Cheese is one of the most loved foods in the world, and there are hundreds of different types. Some prefer super expensive gourmet cheeses, others are fine with the cheaper processed stuff.
Beef aficionados love a medium-rare burger, but many people are wary of meat that's on the pink or red side, since it might contain bacteria. Is it possible to enjoy a burger that's perfectly juicy and yet also cooked thoroughly enough to destroy all traces of salmonella, e. coli, et al.? Absolutely! You just need to know a trick (or three).
A flat soda tastes awful. It's almost as bad as drinking a room temperature milkshake. Of course, you can always opt to buy single-serving cans or 20 ounce bottles, but that's always going to be more expensive than 2-liters.
Protein powder is a fad in the same way that Justin Bieber's music is: you either love it, or you hate it. Everyone I know has a strong opinion about protein powder, ranging from "daily necessity" to "utterly useless."
I'm not a big fan of single-use tools, especially ones that don't get used particularly often. And I'm especially not a big fan of seldom used single-use tools that take up a large amount of space.
Fresh loaves of bread from the bakery are both delicious and often free of the preservatives that come with buying sliced, bagged bread off the supermarket shelves. However, these same loaves of bread tend to become stale much more quickly when sliced. It's quite the dilemma, especially for those who want to avoid throwing away and wasting stale bread (or are tired of turning said stale pieces into breadcrumbs or croutons).
Making your own alcohol at home sounds like fun, but it's a long, complicated, and sometimes expensive process. You need all sorts of equipment, and by the time you're finished, it's been a few weeks—even months.
How To: Brita Filters Costing You a Fortune? Use These DIY Methods to Clean Your Water for Half the Price
No matter what the clean freaks out there try to tell me, I still drink my Los Angeles tap water without a care in the world. I figure that I've already consumed much more heinous things in my lifetime. Street vendor "steak" burritos comes to mind.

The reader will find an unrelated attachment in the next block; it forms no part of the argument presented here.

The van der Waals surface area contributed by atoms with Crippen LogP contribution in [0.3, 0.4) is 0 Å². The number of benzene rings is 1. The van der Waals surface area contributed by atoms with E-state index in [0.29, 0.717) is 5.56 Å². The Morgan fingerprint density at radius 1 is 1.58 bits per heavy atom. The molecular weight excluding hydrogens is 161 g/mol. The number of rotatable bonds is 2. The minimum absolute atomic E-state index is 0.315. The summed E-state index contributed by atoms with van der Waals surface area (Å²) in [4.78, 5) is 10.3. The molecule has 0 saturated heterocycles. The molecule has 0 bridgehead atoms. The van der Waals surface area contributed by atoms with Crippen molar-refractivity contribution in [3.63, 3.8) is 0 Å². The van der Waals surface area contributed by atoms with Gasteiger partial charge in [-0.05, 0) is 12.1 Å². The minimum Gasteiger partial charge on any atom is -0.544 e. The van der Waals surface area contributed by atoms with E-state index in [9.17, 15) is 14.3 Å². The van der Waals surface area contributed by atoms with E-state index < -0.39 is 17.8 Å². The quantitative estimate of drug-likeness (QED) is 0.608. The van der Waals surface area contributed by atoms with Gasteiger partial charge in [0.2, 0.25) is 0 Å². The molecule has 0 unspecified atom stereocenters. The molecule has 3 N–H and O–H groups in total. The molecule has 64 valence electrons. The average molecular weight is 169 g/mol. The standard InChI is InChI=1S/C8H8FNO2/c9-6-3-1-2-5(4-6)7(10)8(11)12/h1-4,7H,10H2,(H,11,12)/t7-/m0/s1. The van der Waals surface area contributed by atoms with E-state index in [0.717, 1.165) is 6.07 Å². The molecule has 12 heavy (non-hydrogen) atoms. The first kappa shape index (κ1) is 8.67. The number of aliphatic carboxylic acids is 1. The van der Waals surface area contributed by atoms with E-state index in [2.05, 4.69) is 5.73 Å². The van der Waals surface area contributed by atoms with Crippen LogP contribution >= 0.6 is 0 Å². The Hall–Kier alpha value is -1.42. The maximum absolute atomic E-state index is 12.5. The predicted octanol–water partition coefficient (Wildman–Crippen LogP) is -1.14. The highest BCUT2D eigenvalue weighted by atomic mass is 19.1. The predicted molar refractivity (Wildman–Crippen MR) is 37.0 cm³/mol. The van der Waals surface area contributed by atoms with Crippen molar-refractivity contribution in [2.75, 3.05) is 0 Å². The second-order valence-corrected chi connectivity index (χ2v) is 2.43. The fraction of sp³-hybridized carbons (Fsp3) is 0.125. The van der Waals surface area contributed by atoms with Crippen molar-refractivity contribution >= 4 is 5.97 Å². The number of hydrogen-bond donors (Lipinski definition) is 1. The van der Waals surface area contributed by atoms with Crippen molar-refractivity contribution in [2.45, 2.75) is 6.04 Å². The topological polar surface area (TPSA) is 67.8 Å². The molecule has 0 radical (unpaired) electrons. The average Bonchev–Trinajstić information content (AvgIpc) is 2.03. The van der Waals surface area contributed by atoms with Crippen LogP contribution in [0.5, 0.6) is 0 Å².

Though you may scrub every inch of your kitchen, there are plenty of trouble areas that are nearly impossible to get clean: gunked-up tile grout, rust in the sink, and caked-on burners and grates on the stove. As far as burners and grates go, you're in luck, because there's a simple solution to returning even the grossest ones back to their original shine. The Key Is Ammonia
Letting wine "breathe" isn't just something that happens in restaurants in '80s teen comedies with snooty maître d's. It's really a thing, and you should learn how to do it at home, because it'll make just about any wine—including Two-Buck Chuck—taste much, much better. It's also astonishingly easy, and despite what the Home Shopping Network may tell you, does not require buying extra gadgets.
A trip to any grocery store's produce section will quickly reveal that bananas are often picked from the tree well before their prime—which is necessary for them to arrive at our local store without going bad. In fact, bananas are refrigerated en route to our supermarkets in order to stave off the ripening process... which makes sense, since they travel quite the distance (from the Tropics around South America or Africa to our proverbial doorstep).
I love making everything from scratch, but some things are just easier to buy. So there are times when you have to find a creative way to split the difference. For me, the easiest dish to buy without compromising on flavor is cornbread mix.
Creamer, milk (whole or skim), sugar, or even butter—you've probably added at least one of these to your coffee to improve its taste at some point. If you're looking for something different, though, try a new twist with a dash of cinnamon. This sweet, sharp spice can do so much more than improve coffee's taste, and I've got 10 examples for you to consider.